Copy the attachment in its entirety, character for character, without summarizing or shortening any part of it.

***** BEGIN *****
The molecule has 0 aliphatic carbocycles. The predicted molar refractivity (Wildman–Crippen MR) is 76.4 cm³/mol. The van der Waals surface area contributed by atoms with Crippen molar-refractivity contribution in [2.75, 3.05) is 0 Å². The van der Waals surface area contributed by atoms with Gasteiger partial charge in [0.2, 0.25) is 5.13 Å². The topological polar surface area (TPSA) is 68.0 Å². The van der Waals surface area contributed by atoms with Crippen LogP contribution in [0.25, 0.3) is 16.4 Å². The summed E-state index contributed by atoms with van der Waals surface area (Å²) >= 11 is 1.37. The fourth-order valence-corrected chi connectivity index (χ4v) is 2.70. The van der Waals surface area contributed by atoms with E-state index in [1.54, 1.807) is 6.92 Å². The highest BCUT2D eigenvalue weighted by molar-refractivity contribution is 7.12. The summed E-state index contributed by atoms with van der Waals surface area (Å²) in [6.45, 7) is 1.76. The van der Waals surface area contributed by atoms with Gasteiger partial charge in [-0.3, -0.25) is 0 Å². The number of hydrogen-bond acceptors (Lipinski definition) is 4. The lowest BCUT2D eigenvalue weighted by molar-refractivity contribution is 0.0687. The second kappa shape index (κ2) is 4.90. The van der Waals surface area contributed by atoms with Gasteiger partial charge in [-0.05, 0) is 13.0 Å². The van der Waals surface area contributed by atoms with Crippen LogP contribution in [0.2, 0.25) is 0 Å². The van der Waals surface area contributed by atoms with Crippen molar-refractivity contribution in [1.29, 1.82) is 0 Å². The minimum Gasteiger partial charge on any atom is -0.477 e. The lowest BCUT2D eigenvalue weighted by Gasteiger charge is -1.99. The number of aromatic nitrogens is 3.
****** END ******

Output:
The molecule has 0 aliphatic carbocycles. The predicted molar refractivity (Wildman–Crippen MR) is 76.4 cm³/mol. The van der Waals surface area contributed by atoms with Crippen molar-refractivity contribution in [2.75, 3.05) is 0 Å². The van der Waals surface area contributed by atoms with Gasteiger partial charge in [0.2, 0.25) is 5.13 Å². The topological polar surface area (TPSA) is 68.0 Å². The van der Waals surface area contributed by atoms with Crippen LogP contribution in [0.25, 0.3) is 16.4 Å². The summed E-state index contributed by atoms with van der Waals surface area (Å²) >= 11 is 1.37. The fourth-order valence-corrected chi connectivity index (χ4v) is 2.70. The van der Waals surface area contributed by atoms with E-state index in [1.54, 1.807) is 6.92 Å². The highest BCUT2D eigenvalue weighted by molar-refractivity contribution is 7.12. The summed E-state index contributed by atoms with van der Waals surface area (Å²) in [6.45, 7) is 1.76. The van der Waals surface area contributed by atoms with Gasteiger partial charge in [-0.3, -0.25) is 0 Å². The number of hydrogen-bond acceptors (Lipinski definition) is 4. The lowest BCUT2D eigenvalue weighted by molar-refractivity contribution is 0.0687. The second kappa shape index (κ2) is 4.90. The van der Waals surface area contributed by atoms with Gasteiger partial charge in [-0.05, 0) is 13.0 Å². The van der Waals surface area contributed by atoms with Crippen LogP contribution in [0.2, 0.25) is 0 Å². The van der Waals surface area contributed by atoms with Crippen molar-refractivity contribution in [1.29, 1.82) is 0 Å². The minimum Gasteiger partial charge on any atom is -0.477 e. The lowest BCUT2D eigenvalue weighted by Gasteiger charge is -1.99. The number of aromatic nitrogens is 3.